Before the dissolution of Yugoslavia, Slovenia was the
richest and most industrialized of all the republics of the
Union. With only eight percent of Yugoslavia's total
population, the republic accounted for 17 percent of gross
domestic product (GDP) and 30 percent of exports to Western
Europe. In the first period after independence, the country
experienced a short-term economic decline. After a few years
of economic decline and high unemployment, economic growth
increased, while unemployment fell. As the first of the new
EU countries, Slovenia joined the Eurozone in 2007.
Of the service industries, finance (banking, insurance)
and tourism are particularly important sources of income for
Since 2014, Slovenia has experienced strong growth. GDP
increased by 2.3 per cent in 2015, 3.1 per cent in 2016 and
4.0 per cent in 2017. GDP per capita in 2017 amounted to USD
34,100. Unemployment in 2017 was 6.8 per cent and inflation
at 1.6 per cent.
COUNTRYAAH, Slovenia has an excellent infrastructure and a
Agriculture and forestry
The total agricultural area constitutes 22.8 per cent of
the land. More than half of the agricultural land is used as
pasture. Among other things, it is grown maize, wheat, sugar
beets, potatoes, cabbage and fruit (apples and pears, as
well as grapes for wine production). Cattle are especially
kept for milk and meat production, poultry and pigs, as well
as some sheep. In 2016, agriculture's contribution to GDP
was 2.3 per cent
62.3 per cent of the country is covered by forests, and
forestry has traditionally been an important industry. Most
of the harvest goes to timber and pulp.
The farming of fish, mainly trout and carp, has increased
in recent years. In 2016, production was 1612 tonnes. Deep
sea fishing, on the other hand, is negligible. According to
Eurostats, only 200 tonnes were fished in 2015.
In 2015, the coal mine at Velenje, 58 km northeast of the
capital Ljubljana, produced 3.2 million tonnes of coal. The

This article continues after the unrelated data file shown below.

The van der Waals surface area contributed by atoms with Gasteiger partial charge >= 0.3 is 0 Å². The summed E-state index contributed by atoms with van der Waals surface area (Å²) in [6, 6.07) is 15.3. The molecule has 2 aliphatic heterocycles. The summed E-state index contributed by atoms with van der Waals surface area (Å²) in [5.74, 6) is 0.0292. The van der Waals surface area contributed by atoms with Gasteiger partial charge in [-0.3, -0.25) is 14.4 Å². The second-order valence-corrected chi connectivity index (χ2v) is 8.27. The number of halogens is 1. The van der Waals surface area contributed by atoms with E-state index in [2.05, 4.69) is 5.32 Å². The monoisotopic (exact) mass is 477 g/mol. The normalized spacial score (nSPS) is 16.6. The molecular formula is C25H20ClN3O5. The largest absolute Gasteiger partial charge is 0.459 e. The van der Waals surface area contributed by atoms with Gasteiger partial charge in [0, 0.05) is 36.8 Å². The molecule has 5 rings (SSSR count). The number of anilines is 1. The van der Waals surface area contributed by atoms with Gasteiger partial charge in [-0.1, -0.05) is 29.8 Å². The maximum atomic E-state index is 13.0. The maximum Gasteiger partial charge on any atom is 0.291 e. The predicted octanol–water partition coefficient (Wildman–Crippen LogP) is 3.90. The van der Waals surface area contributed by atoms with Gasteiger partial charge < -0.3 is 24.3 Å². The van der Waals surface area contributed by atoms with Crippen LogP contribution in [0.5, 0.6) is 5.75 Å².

mining business employs 1300 people, and it is planned to
continue mining until 2054. In addition, lead and zinc are
recovered, as well as smaller amounts of salt, oil and
natural gas. Slovenia has smaller deposits of uranium and
31.9 per cent of the country's energy consumption is
covered by hydropower. Slovenia has one nuclear power plant
in Krsk, which was built in 1983 to meet energy needs in
both Slovenia and Croatia. By a 1995 agreement, ownership of
the power plant was shared equally between the two
countries. This power plant covers 34.4 per cent of
Slovenia's energy needs, while coal accounts for 31.8 per
cent. Slovenia imports both oil and gas.
The largest industrial branches are the metal and
workshop industries, which are located in Ljubljana and
Celje, among others. There is considerable electronic
industry in Ljubljana, and the textile industry in Maribor
and Kranj. The heavy industry is particularly located in
Ljubljana and Jesenice. Otherwise, chemicals, foodstuffs,
wood-based products (including paper), footwear, motor
vehicles etc. are produced.
Industrial production, which in 2017 contributed 32 per
cent of the country's gross domestic product, grew by 2.5
per cent this year. 31.7 per cent of the country's working
population was then employed in the industry.
Slovenia exports machinery and transport equipment, in
particular electrical appliances, office machines, road
machinery and parts, clothing and accessories and chemicals.
The main import goods are machinery and transport equipment,
chemicals and various factory products.
In 2017, total exports amounted to USD 30.23 billion,
while imports were USD 28.7 billion.
In 2016, Slovenia's five main export markets were as
follows: Germany (19.3 per cent), Italy (10.4 per cent),
Austria (7.5 per cent), Croatia (7.3 per cent) and Hungary
(4.4 per cent). The five most important markets for
Slovenian imports were: Germany (16.8 per cent), Italy (13.5
per cent), Austria (9.9 per cent), Croatia (5.5 per cent)
and China (4.8 per cent).
Transport and Communications
Slovenia's geographical location means that the country
is a natural transit country for road and rail traffic
between northern and southern Europe, and there are good
connections especially in the northwest-southeast direction.
There are a total of 38 985 km of roads. The railway network
is at 1229 km. Koper is the country's most important port
city. In 2016, 22 million tonnes of goods were loaded/
unloaded at the port, representing a six per cent increase
over 2015. The port of Koper is a duty-free zone. Other
important ports are Portorož and Izola. There is some
transport on the river Drava, which is a bee to the Danube.